(Answered) How might classical conditioning operate for a consumer who visits a new tutoring Web site and is greeted by the Web site’s avatar who resembles Albert Einstein - Essay Prowess

(Answered) How might classical conditioning operate for a consumer who visits a new tutoring Web site and is greeted by the Web site’s avatar who resembles Albert Einstein

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CS 4-2 How might instrumental conditioning influence a consumer who purchases a new outfit for his avatar in a virtual world?

CS 4-3 Do consumers build associative networks from their avatar’s experience? If so, would the associations from their avatar experience be any different from other shopping experiences? How would these networks impact the consumer’s ability to organize and retrieve information that they have learned?

Solution

CS 4-1 How might classical conditioning operate for a consumer who visits a new tutoring Web site and is greeted by the Web site’s avatar who resembles Albert Einstein?

    Let’s remind that classical conditioning occurs: “when a stimulus that naturally elicits a response (an unconditioned stimulus) is paired with another stimulus that does not initially elicit this response” (166). Therefore, by seeing Albert Einstein on the website, consumers will think that it is reliable. Albert Einstein in this case is a sort of motivational move, because consumers will be more motivated to learn the tutorial.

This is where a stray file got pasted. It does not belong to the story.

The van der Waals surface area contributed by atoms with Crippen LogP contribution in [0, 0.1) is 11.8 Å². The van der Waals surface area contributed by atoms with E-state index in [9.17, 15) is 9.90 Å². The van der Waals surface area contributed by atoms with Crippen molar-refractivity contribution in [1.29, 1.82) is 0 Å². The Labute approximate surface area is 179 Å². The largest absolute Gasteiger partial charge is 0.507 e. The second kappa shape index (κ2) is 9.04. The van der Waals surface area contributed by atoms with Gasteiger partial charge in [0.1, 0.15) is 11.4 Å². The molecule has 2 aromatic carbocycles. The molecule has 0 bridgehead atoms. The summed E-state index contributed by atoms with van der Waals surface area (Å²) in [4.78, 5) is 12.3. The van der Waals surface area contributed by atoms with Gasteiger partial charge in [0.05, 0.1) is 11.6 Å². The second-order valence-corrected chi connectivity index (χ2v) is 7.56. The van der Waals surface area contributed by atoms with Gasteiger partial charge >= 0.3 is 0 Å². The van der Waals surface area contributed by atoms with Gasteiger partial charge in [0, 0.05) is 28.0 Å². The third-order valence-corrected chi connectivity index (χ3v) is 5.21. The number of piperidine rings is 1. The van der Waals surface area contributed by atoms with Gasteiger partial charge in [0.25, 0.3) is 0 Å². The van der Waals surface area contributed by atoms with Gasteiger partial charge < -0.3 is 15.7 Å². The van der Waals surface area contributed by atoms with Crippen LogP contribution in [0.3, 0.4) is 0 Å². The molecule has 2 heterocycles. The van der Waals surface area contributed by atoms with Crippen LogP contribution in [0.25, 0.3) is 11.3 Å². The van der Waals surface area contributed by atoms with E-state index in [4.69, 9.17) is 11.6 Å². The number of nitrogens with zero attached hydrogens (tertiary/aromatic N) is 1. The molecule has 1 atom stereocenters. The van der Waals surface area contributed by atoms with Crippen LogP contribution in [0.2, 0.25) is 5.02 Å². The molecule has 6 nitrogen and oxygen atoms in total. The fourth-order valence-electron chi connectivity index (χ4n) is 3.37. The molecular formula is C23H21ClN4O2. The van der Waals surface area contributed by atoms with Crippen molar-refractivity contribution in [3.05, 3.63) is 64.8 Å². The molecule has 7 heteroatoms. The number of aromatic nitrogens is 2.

CS 4-2 How might instrumental conditioning influence a consumer who purchases a new outfit for his avatar in a virtual world?

Instrumental conditioning occurs “when we learn to perform behaviors that produce positive outcomes and avoid those that yield negative outcomes” (140).  It will influence a consumer because he will want his avatar to look good in order to get good feedback and therefore to satisfy him. In fact, what happen in a virtual word can have a big impact on the real word.

CS-3 Do consumers build associative networks from their avatar’s experience? If so, would the associations from their avatar experience be any different from other shopping experiences? How would these networks impact the consumer’s ability to organize and retrieve information that they have learned?

According to the case: “Avatars interact with real brands in these virtual worlds. They can purchase products such as jeans for their avatars, and they can attend events such as concerts or lectures” (169). Let’s remind how consumers create an associative network. Firstly, he has to learn to information then to remember it and after to associate the information with the real environment. Therefore, it is definitely true that consumers build associative network from their avatar’s experience. If consumers have virtual lives, they are more likely to associate what they learn in their virtual life and apply it in the real life. Finally, in my opinion, it is not different from other shopping experiences because at the end, consumers are influenced anyway.

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